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End-of-Life Doula Approach Complements Home Hospice

Home hospice is critical in at-home death, but it may not fully serve the individual’s goals for dying at home. End-of-life doulas may help.

Seventy-one percent of Americans prefer to die at home, Kaiser Family Foundation says, and 71 percent prioritize relieving pain and stress over prolonging life. Home hospice is critical in at-home death, but it alone may not fully serve the individual’s goals for dying at home. End-of-life doulas may help close that gap.

Home hospice services make dying at home more feasible, providing nursing oversight for pain management, resource referrals, spiritual support, and grief counseling. However, there are certain inherent limitations to home hospice. Understanding both the advantages and limitations can help make home hospice as beneficial as possible.

Common hospice myths

Many people believe that home hospice provides around-the-clock, full-service care. Realistically, home hospice nurses visit multiple patients daily rather than being dedicated to one individual. Quality of care is not the issue, but time with the patient may be. Most often, hospice begins with two to three weekly nursing visits. Over time, these visits may become less frequent. During the last seven days of life, skilled nurse and social worker visits average a total 57 minutes, according to the Federal Register.

Another common misperception is that the hospice services are automatic. On the contrary, these services are typically coordinated by the attending nurse on request. Therefore, families must anticipate needs in order to advocate for them, without necessarily being equipped to do so. Also, in some states, hospice programs may not recognize loved ones as legal advocates. Hospice programs also do not cover bereavement counseling for non-relative loved ones or for relatives living out of state.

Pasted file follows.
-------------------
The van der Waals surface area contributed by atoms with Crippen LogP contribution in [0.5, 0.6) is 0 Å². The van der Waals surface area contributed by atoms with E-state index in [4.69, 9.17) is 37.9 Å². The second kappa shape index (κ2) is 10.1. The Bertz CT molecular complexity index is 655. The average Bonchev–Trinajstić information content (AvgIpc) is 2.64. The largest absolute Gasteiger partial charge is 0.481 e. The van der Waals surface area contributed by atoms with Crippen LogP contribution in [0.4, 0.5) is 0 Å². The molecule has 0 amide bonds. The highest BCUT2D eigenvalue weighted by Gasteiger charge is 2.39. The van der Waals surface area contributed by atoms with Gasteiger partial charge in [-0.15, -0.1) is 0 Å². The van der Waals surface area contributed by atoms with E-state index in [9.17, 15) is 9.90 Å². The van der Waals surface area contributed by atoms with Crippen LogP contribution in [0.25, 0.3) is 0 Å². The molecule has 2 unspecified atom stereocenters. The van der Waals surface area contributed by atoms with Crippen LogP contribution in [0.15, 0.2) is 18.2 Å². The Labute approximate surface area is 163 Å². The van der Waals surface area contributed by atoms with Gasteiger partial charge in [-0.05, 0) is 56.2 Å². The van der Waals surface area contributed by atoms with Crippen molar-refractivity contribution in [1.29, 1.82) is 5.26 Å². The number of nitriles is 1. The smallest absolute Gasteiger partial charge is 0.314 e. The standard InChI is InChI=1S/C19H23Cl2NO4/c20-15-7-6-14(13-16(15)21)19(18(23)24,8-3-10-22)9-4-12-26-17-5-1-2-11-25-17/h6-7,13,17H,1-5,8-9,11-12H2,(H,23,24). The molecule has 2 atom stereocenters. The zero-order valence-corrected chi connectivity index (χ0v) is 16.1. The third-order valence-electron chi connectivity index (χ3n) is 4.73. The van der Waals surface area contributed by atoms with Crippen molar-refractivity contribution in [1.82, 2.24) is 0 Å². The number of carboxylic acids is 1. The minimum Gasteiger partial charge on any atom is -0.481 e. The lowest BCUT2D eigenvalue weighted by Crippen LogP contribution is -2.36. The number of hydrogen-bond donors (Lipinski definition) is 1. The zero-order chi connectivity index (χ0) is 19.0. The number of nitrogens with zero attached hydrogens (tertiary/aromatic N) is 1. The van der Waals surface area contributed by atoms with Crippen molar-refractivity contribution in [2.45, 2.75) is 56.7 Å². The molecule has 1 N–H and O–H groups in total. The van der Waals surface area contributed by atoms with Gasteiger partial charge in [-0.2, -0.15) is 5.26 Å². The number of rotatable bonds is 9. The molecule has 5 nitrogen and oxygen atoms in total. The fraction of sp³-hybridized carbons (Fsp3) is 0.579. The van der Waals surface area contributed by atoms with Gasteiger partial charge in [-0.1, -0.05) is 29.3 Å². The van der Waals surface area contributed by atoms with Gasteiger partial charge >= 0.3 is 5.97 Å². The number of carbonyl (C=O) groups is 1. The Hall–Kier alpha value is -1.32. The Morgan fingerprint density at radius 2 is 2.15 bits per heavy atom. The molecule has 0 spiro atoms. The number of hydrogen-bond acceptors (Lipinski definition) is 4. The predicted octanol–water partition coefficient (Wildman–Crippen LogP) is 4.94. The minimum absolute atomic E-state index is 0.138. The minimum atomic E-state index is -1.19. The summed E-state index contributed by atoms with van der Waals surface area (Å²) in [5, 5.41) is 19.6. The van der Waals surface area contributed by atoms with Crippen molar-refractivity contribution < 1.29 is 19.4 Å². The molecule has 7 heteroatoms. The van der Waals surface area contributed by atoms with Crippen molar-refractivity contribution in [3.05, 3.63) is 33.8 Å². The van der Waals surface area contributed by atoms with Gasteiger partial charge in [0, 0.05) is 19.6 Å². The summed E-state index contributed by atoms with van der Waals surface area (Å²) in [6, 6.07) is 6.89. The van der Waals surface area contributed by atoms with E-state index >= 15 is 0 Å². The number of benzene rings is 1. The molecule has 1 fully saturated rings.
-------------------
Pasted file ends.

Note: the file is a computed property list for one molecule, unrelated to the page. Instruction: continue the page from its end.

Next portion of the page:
Navigating the dying process

It is possible to complement home hospice with other services, such as end-of-life doula services, to overcome these inherent gaps. The end-of-life doula approach is based on the birth doula model, wherein a doula guides a woman and her loved ones through her birthing process. Similarly, the end-of-life doula provides emotional, spiritual, and physical support for a person and their loved ones at the end of life.

Unlike home hospice, the end-of-life doula works with families to tailor the appropriate frequency, length of visits, and scope of work to suit their needs. This may include sitting vigil as well as collaborating with the individual and their loved ones to design and conduct rituals that bring comfort to the dying, honor their being, and celebrate their transition. The end-of-life doula utilizes their expertise to offer an expanded view of dying that can bring greater meaning and comfort to this intense process. The doula will work with the person dying to help them examine regrets and bring closure to unfinished business they may wish to resolve in their lifetime.

Doulas may also help design and support post-death rituals for the solace of family. Often, doulas continue to work with loved ones for a defined period of time as they navigate their grief.

Doulas and hospice

The end-of-life doula is not a medical practitioner and should not be considered an alternativeto home hospice. Yet, the doula brings an invaluable, powerful component to ease a person’s transition from this life for all concerned. Therefore, the optimum scenario for those dying and their loved ones may include the combination of home hospice and end-of-life doula service.

If your community hospice programming does not include doula service, you may hire one individually. Doula service is not covered by insurance; however, many doulas use a sliding scale for fees or work pro bono when needed. Before hiring a doula or doula collective, ask about their credentials, including formal end-of-life doula training from an established, reputable training organization.

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